The action Delegate(R2, Q, grant) is only permitted to P if P is the (immediate) superior of Q in the Supervision Hierarchy.
The effect of this will be to restrict P from contracting out responsibilities outside P's part of the organisation. The additional stipulation "immediate" might or might not be enforced depending upon organisational style. Schemes of this kind, but less general, have been described by  and developed by , with extensions designed to solve the problem of separation of duties for Security Administrators. They enable an access control system to permit a Security Administrator to grant authority without being permitted to exercise that same authority. Hierarchical delegation schemes are demanded by large commercial organisations, and have been implemented in ad hoc fashion by commercial mainframe access control systems such as RACF and ACF2.
6.3 Discussion of Dynamic Propagation Access Rights Unlike static inheritance, the dynamic propagation of access rights through controlled changes to the authority state has been demanded by commercial organisations and provided, in one form or another, for a number of years.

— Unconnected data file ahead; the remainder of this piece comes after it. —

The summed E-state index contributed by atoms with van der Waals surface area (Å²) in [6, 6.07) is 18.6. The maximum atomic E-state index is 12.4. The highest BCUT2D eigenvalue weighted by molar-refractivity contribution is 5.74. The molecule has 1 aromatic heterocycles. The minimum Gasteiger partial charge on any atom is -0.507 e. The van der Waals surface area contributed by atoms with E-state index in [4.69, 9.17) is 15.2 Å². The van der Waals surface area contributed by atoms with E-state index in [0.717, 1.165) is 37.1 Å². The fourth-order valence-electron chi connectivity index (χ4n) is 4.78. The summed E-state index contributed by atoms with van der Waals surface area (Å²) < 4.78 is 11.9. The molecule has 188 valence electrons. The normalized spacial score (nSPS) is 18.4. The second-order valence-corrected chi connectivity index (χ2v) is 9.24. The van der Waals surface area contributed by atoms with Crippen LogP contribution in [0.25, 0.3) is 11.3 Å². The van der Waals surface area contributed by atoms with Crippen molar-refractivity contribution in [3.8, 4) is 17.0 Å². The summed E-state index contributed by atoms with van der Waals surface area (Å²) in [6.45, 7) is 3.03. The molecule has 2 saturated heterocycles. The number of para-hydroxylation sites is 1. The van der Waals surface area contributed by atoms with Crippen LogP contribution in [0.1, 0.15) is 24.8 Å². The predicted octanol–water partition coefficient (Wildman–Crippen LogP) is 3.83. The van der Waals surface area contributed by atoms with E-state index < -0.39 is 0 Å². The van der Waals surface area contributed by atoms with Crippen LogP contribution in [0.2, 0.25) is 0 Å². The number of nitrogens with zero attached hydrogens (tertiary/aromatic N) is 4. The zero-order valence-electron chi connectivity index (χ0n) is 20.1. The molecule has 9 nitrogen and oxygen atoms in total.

However, this area has been relatively neglected by computer scientists. The difficulty, for any formal proposal, is in deciding how much should be integrated into the access control system, and how much should be enforced by the implementation of ad hoc restrictions which are added to the access control system through wrappers or user-coded procedures. There has been no systematic attempt that we are aware of up to now to investigate the need for, and the implementation of, a canonical set of constraints on changes to the authority state. At the time of writing, projects are due to start shortly at both the authors’ Universities which will make some progress in this area.
Conclusions and Further Work
The conclusion of this discussion is that the focus of research on hierarchies in access control needs to be changed from static inheritance of access rights through role hierarchies, to the use of hierarchies in providing constraints upon changes to authority state. This needs to be approached with a two-pronged attack:
Formal modelling of permissible authority state transitions, in order to enable prediction of the consequences of particular policies; Examination of the real requirements of large organisations, so that the eventual proposals can be tested against real requirements.
We hope to be able to report progress on both these fronts in due course.